There are so very many strange things that tour does to one's life. I could start to list them here, but I'm already depressed by that list. So let me begin rather with a cataloguing of the craziness that's been happening recently, on this very specific tour. I am living in a small hotel room, underneath the Zurich airport. This, in itself, is not so crazy unless you're me, and you got to be at home for a full 5 months this summer, blissfully at ease in your Brooklyn apartment with your husband and dog and friends and the like. This is the longest I've been home in 13 years. I counted. This might explain why I am feeling more than usually wistful being so unceremoniously displaced. One day, at the beginning of this week, I found myself here, equipped with a kitchenette, a small shower in the water closet, a double bed with pillows like crumpled up leather jackets, and a desk. I brought the other requisites of a computer, portable speaker, and way more clothes than I need.
I find myself at the beginning of these experiences strangely without. My short spare time is directed by what I do not have, rather than where I am, per se. Besides the obvious, I am without scotch tape, without tupperware, without salt and pepper, without a clock, without sleep. And it doesn't matter so much, actually. There are so many other things to do, like build a show; write, translate and memorize text in German, meet new people, learn new songs, create a character, find a new way of moving, talking, and dancing. Because almost everything that I do have with me, which is also a lot, is new. This could explain why I usually overpack with hol(e)y, old clothes.
So, I try not to dwell in what I do not have. It's tedious. The list is so long. But also because I have trained myself to know deeply that I do not lack for anything. I have spent the summer swimming in the deep and supportive waters of my abundance. Whatever I need, I have been learning, I need only to give and I will find it pouring out from the generous font of the universe. And yet, what do I do now, give the scotch tape I don't have? To whom? Why and how? I am certain of the abundance of tupperware in the universe, but I have not found the local font. I find creative ways to save the leftovers of the surprisingly good dish prepared without salt and pepper, on what could be called negative counter space. I prop up the pictures of my husband and dog and friends and the like on the edges of books or use toothpaste to stick them to the tiles. They fall down in the night. I hear them, because I am not asleep. It's tempting to get up to replace them. Standards. We must have standards, even on the road.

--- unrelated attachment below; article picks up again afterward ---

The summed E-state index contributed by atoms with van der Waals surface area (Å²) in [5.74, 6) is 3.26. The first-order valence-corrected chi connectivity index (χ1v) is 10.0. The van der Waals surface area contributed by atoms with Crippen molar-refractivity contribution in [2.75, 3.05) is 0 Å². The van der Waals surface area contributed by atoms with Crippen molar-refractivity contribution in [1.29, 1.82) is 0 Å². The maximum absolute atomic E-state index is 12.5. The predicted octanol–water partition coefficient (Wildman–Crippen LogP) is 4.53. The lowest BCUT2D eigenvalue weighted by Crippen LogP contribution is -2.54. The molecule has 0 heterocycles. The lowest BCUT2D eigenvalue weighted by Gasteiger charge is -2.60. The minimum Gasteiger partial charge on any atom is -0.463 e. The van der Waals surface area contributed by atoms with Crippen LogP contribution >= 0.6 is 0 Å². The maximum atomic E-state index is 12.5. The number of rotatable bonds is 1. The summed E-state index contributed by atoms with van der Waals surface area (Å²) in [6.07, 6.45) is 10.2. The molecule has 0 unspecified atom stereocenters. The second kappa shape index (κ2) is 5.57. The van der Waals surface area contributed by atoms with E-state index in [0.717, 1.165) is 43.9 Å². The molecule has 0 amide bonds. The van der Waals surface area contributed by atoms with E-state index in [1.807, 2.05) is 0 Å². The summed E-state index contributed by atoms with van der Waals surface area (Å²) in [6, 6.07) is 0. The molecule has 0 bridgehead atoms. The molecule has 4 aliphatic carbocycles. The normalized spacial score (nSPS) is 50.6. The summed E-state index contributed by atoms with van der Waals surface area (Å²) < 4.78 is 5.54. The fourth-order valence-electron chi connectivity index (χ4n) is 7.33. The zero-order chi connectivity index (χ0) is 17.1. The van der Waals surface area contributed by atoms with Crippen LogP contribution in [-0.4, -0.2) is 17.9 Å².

Yesterday, I waited in our cold, beautiful circus tent for 6 hours until my time would be used to effect. Today, they yelled at us for being 10 minutes late back from a lunch break I worked through anyway. I'm not writing this post to complain. It's just time I'm thinking about, and it's value. Time, too, needs to be given away to be given back. But in this moment, it is out of balance. It will come back.
There is no director on this show, but there is a documentary team. There is a producer, the handsome son of the richest man in Switzerland, and a choreographer, a Camden man who speaks in Spanish to the dancers and in condescension to some of the artists. The more sensitive among them, takes offense. They tell each other to shut up and the tension flares. The documentary team blithely, curiously, films the dancers. The highly skilled, beautiful, young, German acrobat being given the diva treatment is a friend of mine. "Please don't go. Please don't go," I whisper to myself and try to communicate to his hardening eyes. I don't want him to feel small, but selfishly, I don't want to do the show without him. He is a friend from from at least 5 years ago. And that makes him a treasure, out here, under the airport where everything and everyone else is new. He comes back to the fold after several trips out of the tent with various powers that be. He is breathing deeply, finally respected. The choreographer is making pains to act extra jovial for the camera. I keep wishing I'd at least put on lipstick, and just as quickly, I give it up.
Our circus tent is also under an airport. The Air Force Dübendorf lets this kinky circus use a patch of their military base to set up shop for a couple of months. Out the back of the tent, where the muscled and agile float above their various props, came rolling by a silver WWII transport plane. The hawks above the field flew nowhere. Just riding the thermals, wings spread, dead still in the air.
The character I'm playing is the Chief of Police. A hard woman, engaged in the show to scrutinize the goings on and maintain a level of conformity, morality, and punish those who diverge. My costumes were handmade by a Moldovian woman with whom I speak French. Her costumes for me are titless corsets, fringed trains, and jeweled collars. Besides not having the expected ample tits to put in the corsets, the costumes were not quite right. She gave them away to some other unsuspecting dancer. I will forage under the other airport tomorrow, the proverbial forest floor, for something more apropos.
By the way, the town I try to sleep in is called Kloten. When I was 17, I took a senior year abroad in the Netherlands, and now, almost uselessly, I speak Dutch. I say almost uselessly because at least I understood immediately that this Swiss suburb, if it was settled by the Dutch, was named very appropriately, Ballsack.
The beginning of tour is the hard part. Please forgive my lack mentality. I am lucky to be alive, an artist, and working. It's just that every part of that sentence is also, just a little humiliating, on the road.